POSTED: 1:30 a.m. HST, Nov 12, 2011
LAST UPDATED: 5:26 a.m. HST, Nov 12, 2011
With 38 seconds left in a 2-point exhibition game the University of Hawaii men’s basketball team was desperately trying to hold onto, senior Zane Johnson wrapped a brotherly arm around freshman point guard Shaquille Stokes.
Then Johnson said he whispered: “You have the opportunity to win this game for us. You can’t put your head down. This is college basketball and stuff is gonna happen. Just keep thinking ahead to the next play and good things will happen.”
Yes, welcome to Division I basketball, where even those with an all-star resume experience growing pains.
Stokes, the most celebrated UH freshman recruit since “Mr. Iowa Basketball” Chris Gaines in 1986, shook off his struggles, converted both free throws and came up with a steal and an assist in the final 18 seconds to help the Rainbow Warriors hold off Hawaii Pacific 62-56.
It was a night when Stokes, the high-profile recruit from Brooklyn, N.Y., who was greeted by loud applause during pregame introductions, alternated flashes of brilliance and streaks of freshmanitis. There were both blink-quick cuts to the basket and head-shaking casts from afar. There were intuitive passes that brought knowing nods of appreciation from the crowd and ones that sailed past the bench earning him a seat there in short order.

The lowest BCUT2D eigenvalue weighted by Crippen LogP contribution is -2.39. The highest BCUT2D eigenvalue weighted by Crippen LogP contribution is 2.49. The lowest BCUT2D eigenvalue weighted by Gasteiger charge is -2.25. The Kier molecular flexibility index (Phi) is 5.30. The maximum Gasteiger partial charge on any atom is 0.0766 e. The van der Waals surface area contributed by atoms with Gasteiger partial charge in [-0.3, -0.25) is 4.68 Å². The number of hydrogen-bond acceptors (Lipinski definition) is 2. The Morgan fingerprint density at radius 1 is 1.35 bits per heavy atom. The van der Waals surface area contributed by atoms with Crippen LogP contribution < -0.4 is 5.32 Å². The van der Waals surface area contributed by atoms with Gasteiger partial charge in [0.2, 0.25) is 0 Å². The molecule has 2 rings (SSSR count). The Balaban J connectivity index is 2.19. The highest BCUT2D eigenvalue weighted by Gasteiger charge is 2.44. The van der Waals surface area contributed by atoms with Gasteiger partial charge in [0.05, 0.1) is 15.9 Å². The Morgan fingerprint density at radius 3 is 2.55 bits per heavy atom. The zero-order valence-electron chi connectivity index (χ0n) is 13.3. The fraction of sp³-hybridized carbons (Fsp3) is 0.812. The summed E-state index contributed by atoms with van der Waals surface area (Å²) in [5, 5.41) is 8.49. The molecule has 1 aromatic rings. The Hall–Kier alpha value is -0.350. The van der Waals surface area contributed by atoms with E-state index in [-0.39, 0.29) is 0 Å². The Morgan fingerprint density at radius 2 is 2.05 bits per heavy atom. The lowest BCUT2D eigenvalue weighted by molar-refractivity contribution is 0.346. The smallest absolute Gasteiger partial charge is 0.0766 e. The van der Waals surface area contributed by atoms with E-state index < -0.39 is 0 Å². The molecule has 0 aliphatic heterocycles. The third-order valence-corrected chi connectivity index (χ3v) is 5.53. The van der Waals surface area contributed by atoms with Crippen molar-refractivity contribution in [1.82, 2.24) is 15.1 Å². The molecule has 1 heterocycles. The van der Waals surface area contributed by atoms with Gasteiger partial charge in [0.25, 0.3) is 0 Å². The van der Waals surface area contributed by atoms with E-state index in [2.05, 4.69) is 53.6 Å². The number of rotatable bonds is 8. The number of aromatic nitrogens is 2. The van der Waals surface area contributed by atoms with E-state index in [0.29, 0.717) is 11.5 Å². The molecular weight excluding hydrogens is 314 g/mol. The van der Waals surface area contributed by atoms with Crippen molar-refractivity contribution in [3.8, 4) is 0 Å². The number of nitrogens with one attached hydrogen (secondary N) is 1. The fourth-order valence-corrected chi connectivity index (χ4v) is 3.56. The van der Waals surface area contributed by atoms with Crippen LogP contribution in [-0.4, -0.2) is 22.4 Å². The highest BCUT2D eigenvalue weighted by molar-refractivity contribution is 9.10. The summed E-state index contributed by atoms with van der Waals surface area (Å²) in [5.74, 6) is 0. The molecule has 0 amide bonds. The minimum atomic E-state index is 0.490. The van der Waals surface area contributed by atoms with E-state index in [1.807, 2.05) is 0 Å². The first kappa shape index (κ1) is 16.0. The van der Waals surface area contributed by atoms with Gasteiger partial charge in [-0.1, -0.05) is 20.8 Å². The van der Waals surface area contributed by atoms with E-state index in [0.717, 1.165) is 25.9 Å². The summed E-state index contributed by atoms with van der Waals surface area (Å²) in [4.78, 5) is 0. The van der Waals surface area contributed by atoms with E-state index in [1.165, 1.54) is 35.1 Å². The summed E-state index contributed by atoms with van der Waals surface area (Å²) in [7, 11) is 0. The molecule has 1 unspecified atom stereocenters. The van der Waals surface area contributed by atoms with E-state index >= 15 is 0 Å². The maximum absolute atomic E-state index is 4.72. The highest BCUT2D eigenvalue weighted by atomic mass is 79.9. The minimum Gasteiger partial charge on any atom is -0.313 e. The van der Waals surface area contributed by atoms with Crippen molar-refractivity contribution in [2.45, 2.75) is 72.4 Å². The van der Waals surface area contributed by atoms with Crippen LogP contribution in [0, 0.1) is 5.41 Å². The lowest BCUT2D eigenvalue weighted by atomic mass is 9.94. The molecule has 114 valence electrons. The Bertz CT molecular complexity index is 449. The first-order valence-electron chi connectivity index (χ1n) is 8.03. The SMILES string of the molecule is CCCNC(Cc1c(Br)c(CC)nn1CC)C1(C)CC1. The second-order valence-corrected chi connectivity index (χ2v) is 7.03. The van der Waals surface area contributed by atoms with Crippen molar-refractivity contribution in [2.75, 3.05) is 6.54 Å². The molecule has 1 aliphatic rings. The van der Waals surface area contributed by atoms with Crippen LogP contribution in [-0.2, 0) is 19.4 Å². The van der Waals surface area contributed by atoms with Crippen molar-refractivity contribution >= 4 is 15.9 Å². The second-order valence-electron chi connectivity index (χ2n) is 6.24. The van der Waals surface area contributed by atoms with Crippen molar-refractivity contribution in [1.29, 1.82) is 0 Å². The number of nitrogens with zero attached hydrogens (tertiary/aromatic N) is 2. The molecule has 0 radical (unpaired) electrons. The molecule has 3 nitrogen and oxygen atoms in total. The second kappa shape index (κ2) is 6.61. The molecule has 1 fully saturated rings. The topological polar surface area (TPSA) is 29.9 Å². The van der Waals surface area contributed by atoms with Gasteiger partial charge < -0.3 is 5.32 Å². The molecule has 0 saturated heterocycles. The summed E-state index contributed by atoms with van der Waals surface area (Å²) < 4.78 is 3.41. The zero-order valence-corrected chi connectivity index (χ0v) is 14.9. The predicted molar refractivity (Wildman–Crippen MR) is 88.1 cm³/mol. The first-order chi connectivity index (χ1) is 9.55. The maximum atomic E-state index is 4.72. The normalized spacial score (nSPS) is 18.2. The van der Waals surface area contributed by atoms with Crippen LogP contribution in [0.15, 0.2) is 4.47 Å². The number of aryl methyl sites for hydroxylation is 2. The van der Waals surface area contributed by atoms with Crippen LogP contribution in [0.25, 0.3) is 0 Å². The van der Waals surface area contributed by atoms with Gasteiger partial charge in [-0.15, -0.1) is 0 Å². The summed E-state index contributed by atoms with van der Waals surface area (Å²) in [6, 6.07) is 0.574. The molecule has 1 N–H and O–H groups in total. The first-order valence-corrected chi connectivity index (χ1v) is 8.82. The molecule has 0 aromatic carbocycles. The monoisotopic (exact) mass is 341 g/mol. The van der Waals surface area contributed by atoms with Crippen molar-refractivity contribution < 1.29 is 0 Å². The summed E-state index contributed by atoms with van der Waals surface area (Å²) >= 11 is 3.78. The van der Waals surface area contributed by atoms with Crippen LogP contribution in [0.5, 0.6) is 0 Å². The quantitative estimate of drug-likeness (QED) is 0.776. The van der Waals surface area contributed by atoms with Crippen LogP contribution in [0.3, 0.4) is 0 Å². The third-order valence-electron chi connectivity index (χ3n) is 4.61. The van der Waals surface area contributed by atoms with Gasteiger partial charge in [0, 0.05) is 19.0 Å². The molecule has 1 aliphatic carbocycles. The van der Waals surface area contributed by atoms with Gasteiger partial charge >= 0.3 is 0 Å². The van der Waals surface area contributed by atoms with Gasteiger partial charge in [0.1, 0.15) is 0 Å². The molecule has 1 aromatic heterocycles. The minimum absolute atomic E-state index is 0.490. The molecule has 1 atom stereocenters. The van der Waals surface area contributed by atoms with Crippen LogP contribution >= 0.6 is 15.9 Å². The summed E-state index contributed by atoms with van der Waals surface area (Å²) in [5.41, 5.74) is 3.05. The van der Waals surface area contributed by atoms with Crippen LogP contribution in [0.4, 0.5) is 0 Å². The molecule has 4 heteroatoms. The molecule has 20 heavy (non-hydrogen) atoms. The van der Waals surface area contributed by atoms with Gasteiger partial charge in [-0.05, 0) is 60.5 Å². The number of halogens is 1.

On the way to 11 points there was 2-of-10 shooting from the field to go with four assists and six turnovers in 35 minutes.
In short, there was a lot to like about Stokes and plenty to look forward to. But there were also cautionary reminders that he is still a freshman. Or as head coach Gib Arnold told an interviewer, “Give him some time, he’s a really talented guy.”
But if Johnson — or anybody in the crowd of 3,806 — was concerned about Stokes leaving the Stan Sheriff Center with his head burrowed in his chest or mind in the past, they shouldn’t be. “Monday is going to be a lot different,” Stokes pledged, head up and eyes bright.
The ’Bows open their regular season Monday against Cal State Northridge on ESPN and Stokes said, “I’m going to be a lot calmer. I’m going to settle down. It is gonna be a better performance. Monday night is going to be a totally different story.”
To his credit, Stokes isn’t buying the give-him-time qualifiers. He isn’t retreating behind the I’m-only-a-freshman label.
“I don’t want to play like a freshman,” Stokes said. “Out there (on the floor) I want to play more like a junior. That’s what I put on myself. I’m gonna get better. You’re going to see the better Shaquille Stokes,” he said.
Sounding all the while like anything but a freshman.
Reach Ferd Lewis at firstname.lastname@example.org or 529-4820.